FIG. 5 illustrates a process 500 for retrieving diagnostic text information in a network (e.g., network 100 of FIG. 1). An application request for diagnostic information is received (step 502). The application request for diagnostic information can be received based on a requestor, e.g., a network administrator, executing a command through management application 200 (FIG. 2). In one implementation, a requestor is notified that a previously sent SNMP command failed by the request for receiving an SNMP error code through user interface 202 of management application 200 (FIG. 2). The application request for diagnostic information is configured into an SNMP command (step 504). In one implementation, request processor 204 (FIG. 2) configures the application request for diagnostic information into an SNMP GET-Request command. In one implementation, the GET-request command contains an object identifier that identifies a diagnostic table object (within an MIB of a managed device) that contains diagnostic text information related to a previously sent failed SNMP command. In one implementation, the diagnostic text information is retrieved from the diagnostic table object according to the ID of the network management system and the ID of the particular failed SNMP command.

Diagnostic text information is returned (step 506). In one implementation, diagnostic text information retrieved from a diagnostic table object is displayed to a requestor through user interface 202 of management application 200 (FIG. 2). Optionally, the diagnostic text information can be deleted (e.g., using diagnostic deletion engine 212 of FIG. 2) once the diagnostic text information is displayed to the requestor. A determination is made whether there are any more application requests for diagnostic information (step 508). If there are more application requests for diagnostic information then process 500 returns to step 502. If there are no more application requests for diagnostic information then process 500 ends (step 510).

The invention can be implemented in digital electronic circuitry, or in computer hardware, firmware, software, or in combinations of them. The invention can be implemented as a computer program product, i.e., a computer program tangibly embodied in an information carrier, e.g., in a machine-readable storage device or in a propagated signal, for execution by, or to control the operation of, data processing apparatus, e.g., a programmable processor, a computer, or multiple computers. A computer program can be written in any form of programming language, including compiled or interpreted languages, and it can be deployed in any form, including as a stand-alone program or as a module, component, subroutine, or other unit suitable for use in a computing environment. A computer program can be deployed to be executed on one computer or on multiple computers at one site or distributed across multiple sites and interconnected by a communication network.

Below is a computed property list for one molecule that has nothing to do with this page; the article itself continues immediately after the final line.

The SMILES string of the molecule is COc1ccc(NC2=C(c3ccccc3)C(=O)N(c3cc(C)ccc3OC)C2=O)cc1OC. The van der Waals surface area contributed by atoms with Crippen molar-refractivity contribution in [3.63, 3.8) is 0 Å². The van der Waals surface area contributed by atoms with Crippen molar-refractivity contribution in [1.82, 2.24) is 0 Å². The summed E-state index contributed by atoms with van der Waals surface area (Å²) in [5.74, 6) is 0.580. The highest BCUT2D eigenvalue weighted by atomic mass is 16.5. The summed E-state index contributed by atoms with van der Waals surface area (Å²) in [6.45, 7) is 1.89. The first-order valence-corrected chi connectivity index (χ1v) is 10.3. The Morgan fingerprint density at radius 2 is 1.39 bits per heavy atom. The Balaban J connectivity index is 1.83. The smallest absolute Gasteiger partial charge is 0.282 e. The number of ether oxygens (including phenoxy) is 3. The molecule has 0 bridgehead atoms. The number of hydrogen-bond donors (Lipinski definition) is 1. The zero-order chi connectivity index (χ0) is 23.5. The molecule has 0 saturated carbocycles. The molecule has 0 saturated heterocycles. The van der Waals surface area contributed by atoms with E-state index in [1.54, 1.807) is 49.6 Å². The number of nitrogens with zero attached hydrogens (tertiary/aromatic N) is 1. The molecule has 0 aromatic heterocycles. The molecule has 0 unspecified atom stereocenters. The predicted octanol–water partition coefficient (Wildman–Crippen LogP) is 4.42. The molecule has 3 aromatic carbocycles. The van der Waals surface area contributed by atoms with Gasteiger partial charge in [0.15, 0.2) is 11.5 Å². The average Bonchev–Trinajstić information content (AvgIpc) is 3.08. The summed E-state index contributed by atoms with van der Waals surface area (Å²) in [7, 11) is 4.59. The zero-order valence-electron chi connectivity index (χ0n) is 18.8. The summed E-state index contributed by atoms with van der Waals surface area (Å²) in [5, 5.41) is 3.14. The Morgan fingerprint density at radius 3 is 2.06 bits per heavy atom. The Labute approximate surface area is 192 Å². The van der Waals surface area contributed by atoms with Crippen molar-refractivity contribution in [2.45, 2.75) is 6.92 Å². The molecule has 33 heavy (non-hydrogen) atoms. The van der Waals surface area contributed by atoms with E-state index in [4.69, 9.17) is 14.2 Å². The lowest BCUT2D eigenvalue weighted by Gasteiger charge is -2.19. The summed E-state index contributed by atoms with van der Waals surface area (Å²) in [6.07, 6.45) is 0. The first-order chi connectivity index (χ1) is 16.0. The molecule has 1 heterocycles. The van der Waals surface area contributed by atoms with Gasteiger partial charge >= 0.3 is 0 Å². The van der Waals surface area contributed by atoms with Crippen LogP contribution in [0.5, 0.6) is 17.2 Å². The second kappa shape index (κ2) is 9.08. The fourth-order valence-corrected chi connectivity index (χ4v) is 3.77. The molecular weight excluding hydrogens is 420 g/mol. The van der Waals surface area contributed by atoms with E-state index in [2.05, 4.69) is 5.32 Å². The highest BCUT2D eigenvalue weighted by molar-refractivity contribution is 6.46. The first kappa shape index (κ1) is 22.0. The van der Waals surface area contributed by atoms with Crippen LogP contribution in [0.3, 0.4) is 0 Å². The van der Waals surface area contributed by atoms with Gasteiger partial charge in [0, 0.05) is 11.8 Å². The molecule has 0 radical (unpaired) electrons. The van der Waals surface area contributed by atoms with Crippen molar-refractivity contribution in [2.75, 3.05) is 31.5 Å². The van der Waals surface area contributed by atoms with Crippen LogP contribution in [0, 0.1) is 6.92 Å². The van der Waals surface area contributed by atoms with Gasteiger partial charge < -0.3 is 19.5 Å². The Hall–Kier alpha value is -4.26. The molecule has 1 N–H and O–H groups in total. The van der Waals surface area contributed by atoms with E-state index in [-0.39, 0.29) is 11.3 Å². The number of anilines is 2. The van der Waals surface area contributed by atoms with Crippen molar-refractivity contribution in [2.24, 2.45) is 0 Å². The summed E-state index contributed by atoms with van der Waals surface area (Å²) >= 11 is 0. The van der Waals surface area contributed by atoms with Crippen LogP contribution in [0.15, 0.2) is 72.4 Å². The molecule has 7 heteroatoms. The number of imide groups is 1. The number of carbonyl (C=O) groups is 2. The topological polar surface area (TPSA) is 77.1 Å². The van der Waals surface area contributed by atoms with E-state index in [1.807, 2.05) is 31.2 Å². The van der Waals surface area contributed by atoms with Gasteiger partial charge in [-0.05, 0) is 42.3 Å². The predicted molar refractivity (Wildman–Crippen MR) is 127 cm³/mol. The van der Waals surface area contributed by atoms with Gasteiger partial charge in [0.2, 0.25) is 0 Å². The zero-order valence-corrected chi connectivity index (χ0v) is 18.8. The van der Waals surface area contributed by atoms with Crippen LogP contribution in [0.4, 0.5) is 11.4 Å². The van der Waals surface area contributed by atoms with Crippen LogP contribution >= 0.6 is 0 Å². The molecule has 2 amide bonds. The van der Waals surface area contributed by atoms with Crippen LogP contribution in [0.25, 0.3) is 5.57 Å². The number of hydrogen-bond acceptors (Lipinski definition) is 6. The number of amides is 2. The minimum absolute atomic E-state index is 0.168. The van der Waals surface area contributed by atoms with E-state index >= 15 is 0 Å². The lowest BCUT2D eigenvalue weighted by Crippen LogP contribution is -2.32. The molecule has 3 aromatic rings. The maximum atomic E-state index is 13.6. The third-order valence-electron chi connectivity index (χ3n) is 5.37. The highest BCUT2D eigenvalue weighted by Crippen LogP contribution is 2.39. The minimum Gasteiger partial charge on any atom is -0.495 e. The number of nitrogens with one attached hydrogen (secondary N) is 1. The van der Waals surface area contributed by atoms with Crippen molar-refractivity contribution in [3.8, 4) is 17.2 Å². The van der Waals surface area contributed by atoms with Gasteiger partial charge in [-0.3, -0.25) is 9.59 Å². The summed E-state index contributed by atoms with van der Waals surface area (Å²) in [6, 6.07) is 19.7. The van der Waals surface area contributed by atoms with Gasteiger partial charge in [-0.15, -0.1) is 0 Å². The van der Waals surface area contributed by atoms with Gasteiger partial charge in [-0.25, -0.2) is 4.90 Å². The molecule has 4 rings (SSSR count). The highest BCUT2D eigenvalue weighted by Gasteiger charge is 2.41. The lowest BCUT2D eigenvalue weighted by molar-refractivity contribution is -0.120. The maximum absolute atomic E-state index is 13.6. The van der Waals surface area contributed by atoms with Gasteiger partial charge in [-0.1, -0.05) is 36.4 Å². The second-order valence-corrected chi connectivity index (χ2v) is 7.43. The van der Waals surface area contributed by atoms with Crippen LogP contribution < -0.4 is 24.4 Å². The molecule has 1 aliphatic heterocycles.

Method steps of the invention can be performed by one or more programmable processors executing a computer program to perform functions of the invention by operating on input data and generating output. Method steps can also be performed by, and apparatus of the invention can be implemented as, special purpose logic circuitry, e.g., an FPGA (field programmable gate array), an ASIC (application-specific integrated circuit), or discrete components or combinations thereof.

Processors suitable for the execution of a computer program include, by way of example, both general and special purpose microprocessors, and any one or more processors of any kind of digital computer. Generally, a processor will receive instructions and data from a read-only memory or a random access memory or both. The essential elements of a computer are a processor for executing instructions and one or more memory devices for storing instructions and data. Generally, a computer will also include, or be operatively coupled to receive data from or transfer data to, or both, one or more mass storage devices for storing data, e.g., magnetic, magneto-optical disks, or optical disks. Information carriers suitable for embodying computer program instructions and data include all forms of non-volatile memory, including by way of example semiconductor memory devices, e.g., EPROM, EEPROM, and flash memory devices; magnetic disks such as internal hard disks and removable disks; magneto-optical disks; and CD-ROM and DVD-ROM disks. The processor and the memory can be supplemented by, or incorporated in special purpose logic circuitry.

A number of implementations have been described. Nevertheless, it will be understood that various modifications may be made. For example, the diagnostic objects can be used to store text strings other than error information. The diagnostic text information can also provide warnings or other information related to a given network management protocol command (e.g., an SNMP request). In such a case, a network management system can retrieve the diagnostic text information even when the network management protocol command was successful. Also, any other network connectivity/efficiency checking commands issued via a network management protocol (e.g., SNMP) can place results of corresponding commands in textual form within one or more diagnostic object, including diagnostic table objects.

Accordingly, other implementations are within the scope of the following claims.

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Referenced by
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US8611233 *Feb 4, 2009Dec 17, 2013Verizon Patent And Licensing Inc.System and method for testing network elements using a traffic generator with integrated simple network management protocol (SNMP) capabilities
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Classifications
U.S. Classification709/207, 709/223
International ClassificationG06F15/173, G06F15/16
Cooperative ClassificationH04L41/0213, H04L41/069
European ClassificationH04L41/06G, H04L41/02B